Peter : On Rad's Radar?
Peter
| Peter Radizeski of RAD-INFO, Inc. talking telecom, Cloud, VoIP, CLEC, and The Channel.

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Re-Title the Internet

May 4, 2010

Last Friday, FCC Chairman Genachowski received a letter from three law professors, all experts on telecommunications law and open Internet rules. "Tim Wu (known for first popularizing the concept of Network Neutrality), Susan Crawford (former White House advisor on telecommunications policy), and Marvin Ammori (lead attorney and representative of intervenors in the FCC's Comcast proceeding and court appeal), called on the FCC to reclassify broadband transmission service as a Title II telecommunications service." [save-the-internet]

Since AT&T blogged about it without mentioning Crawford's name, I know that the spin machine is in effect. But the FCC must act fast before the Duopoly can mount a PR campaign and a war machine.  I'm a firm believer that anything that a Fortune 1000 company lobbies against is best for the consumer. And every time AT&T wants anything, it usually means it's time to reach for the KY. 

For a detailed legal explanation of why broadband was never classified as a Title II telecommunications service, read this.

Of course, the re-classification would be fought, but so what?





Changing the Cable Channels

February 23, 2010

As we head into the Channel Partners Expo in Vegas, we get the story of an agent being played by a carrier. Now it's not that unusual for agents to have carrier commission collection issues. There have been many stories about it in the last 18 months. What makes this unusual is that the carrier is a cable company.

Is it the Regulatory Environment?

February 9, 2010

In a twitter exchange with Erik Cecil, former regulatory counsel at Level3, we were dialoging about the Fairpoint bankruptcy. (FairPoint aims to cut debt by two-thirds).

My reply stated, "Just 2 years after the deal w/VZ to create an unstable Fairpoint despite opposition, Fairpoint screws everyone." By everyone, I mean the customers, the economy, the state, the PUC who approved the deal despite being against it (And Erik, you think there is regulation?), the workers, the Union, shareholders and the debt holders. I actually don't care about the last two, because both should have known it was going to go POOF!

Comcast Buys NGT

February 3, 2010

Comcast goes deep into trunking and Hosted VoIP with the purchase of New Global Telecom (NGT). NGT has had a few business models. It started out as a wholesaler, providing the back-end softswitch for companies like AT&T and New Zealand Telecom. It then started selling partitions on the Broadsoft.

Broadband is Flattening

January 12, 2010

Pike & Fischer survey shows that broadband is flattening. (I wrote a little about this yesterday). This means a couple of things:

One, customer acquisition costs of broadband is going to increase AND margins will shrink, because it also means short term pricing will drop. (Price war coming ...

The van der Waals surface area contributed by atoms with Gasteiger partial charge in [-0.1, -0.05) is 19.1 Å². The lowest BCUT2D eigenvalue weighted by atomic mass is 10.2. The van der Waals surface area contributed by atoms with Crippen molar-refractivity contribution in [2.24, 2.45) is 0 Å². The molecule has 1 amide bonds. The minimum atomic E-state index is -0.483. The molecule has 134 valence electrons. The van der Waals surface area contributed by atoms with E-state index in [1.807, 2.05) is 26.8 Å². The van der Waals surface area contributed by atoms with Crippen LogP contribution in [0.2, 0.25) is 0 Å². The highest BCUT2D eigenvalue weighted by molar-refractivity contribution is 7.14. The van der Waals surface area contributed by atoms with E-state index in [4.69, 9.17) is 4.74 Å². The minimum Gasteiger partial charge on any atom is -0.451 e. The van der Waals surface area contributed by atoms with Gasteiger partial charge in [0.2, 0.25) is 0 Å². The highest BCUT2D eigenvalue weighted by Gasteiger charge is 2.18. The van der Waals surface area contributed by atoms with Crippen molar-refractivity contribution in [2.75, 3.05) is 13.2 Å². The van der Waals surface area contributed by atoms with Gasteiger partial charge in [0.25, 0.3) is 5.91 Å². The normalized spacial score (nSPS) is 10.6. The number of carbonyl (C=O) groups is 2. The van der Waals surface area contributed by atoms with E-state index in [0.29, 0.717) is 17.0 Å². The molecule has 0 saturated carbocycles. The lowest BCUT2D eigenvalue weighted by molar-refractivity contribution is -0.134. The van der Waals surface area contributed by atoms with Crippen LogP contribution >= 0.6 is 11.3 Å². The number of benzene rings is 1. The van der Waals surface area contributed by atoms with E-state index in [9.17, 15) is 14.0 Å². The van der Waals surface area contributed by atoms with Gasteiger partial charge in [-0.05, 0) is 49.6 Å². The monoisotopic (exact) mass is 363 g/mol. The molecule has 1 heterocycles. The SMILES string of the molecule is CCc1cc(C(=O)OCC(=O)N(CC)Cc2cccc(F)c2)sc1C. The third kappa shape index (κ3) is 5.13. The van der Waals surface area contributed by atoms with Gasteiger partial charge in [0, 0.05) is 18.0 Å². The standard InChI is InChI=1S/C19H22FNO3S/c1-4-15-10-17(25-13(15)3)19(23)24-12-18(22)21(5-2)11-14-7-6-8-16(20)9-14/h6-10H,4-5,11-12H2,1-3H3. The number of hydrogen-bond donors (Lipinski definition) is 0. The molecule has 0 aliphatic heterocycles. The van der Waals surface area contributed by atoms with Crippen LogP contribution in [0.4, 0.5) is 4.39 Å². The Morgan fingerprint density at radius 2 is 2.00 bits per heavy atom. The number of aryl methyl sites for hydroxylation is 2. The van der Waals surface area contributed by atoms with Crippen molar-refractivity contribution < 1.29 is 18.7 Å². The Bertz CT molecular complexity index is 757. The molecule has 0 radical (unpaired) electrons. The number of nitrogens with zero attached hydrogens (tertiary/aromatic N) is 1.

Stalled Stimulus of Broadband

January 8, 2010

It was July of 2009 when the applications for BTOP and BIB awards were due. It's January 2010 and shovel ready awards have been granted mainly for middle mile projects. Where are the rest of the awards?

We can look at the failure of Muni Wi-Fi (last mentioned when EarthLink's wi-fi network in Phillie was acquired by the city for $2M).

Fostering Broadband Competition

December 29, 2009

One of the Broadband Stimulus grants (at $33M) went to North Georgia Network Cooperative. ComputerWorld is all atwitter because this grant means that NGNC will compete with Windstream, which already offers 10Mb to 100MB Internet Access in that region. And "Windstream covers about 70 percent of the area that North Georgia Network Cooperative proposes to cover using government money".

The irony is that pundits are criticizing the FCC's new National Broadband Policy precisely because it does NOT include any measures to increase competition for broadband. Now one of the few grants approved actually will increase broadband competition in Dawsonville and the surrounding area and one media outlet is upset.

Is Cable-like TV Almost Extinct?

December 11, 2009

According to Qwest (via GigaOM), Pay-TV won't be around in 5 years. With the tech  crowd, Hulu, YouTube, iTunes, NetFlix and other streaming media services are replacing TV. (NYTimes has an article about someone doing that here.) One of my ISP clients has a fat pipe to his house, an HDTV antenna for local channels, and then just uses AppleTV and online content for entertainment.

Why are we reading about this? (Why am I writing about this?) Because the music business was too slow, stupid and greedy to catch on to the Napster craze.

Pouring Billions

September 21, 2009

The WSJ has an article titled, "AT&T, Verizon Still Pouring Billions Into Mobile Networks". It notes that cellcos have already spent billions upgrading their networks to 2.5G and 3G -- and now will spend billions more on 4G.

In addition, both companies are also dumping billions into International routes, domestic broadband networks, and their respective triple play networks, U-Verse and FiOS. 

On top of that, both companies have been acquiring companies, like Alltel and Centennial. Ummm, how are they not toppled over in debt? 

These companies have felt intense pricing pressure from cable companies as well as T-Mobile and Sprint. Customer Acquisition and Retention costs have to be high, even as ARPU remains about the same.





Bright House Digital Experience

May 11, 2009

Our house has been a Bright House Road Runner customer for almost 12 years. And a DISH Network customer for 10. The DVR is dying on the DISH and DISH wants me to pay full price to replace it. Um, no.
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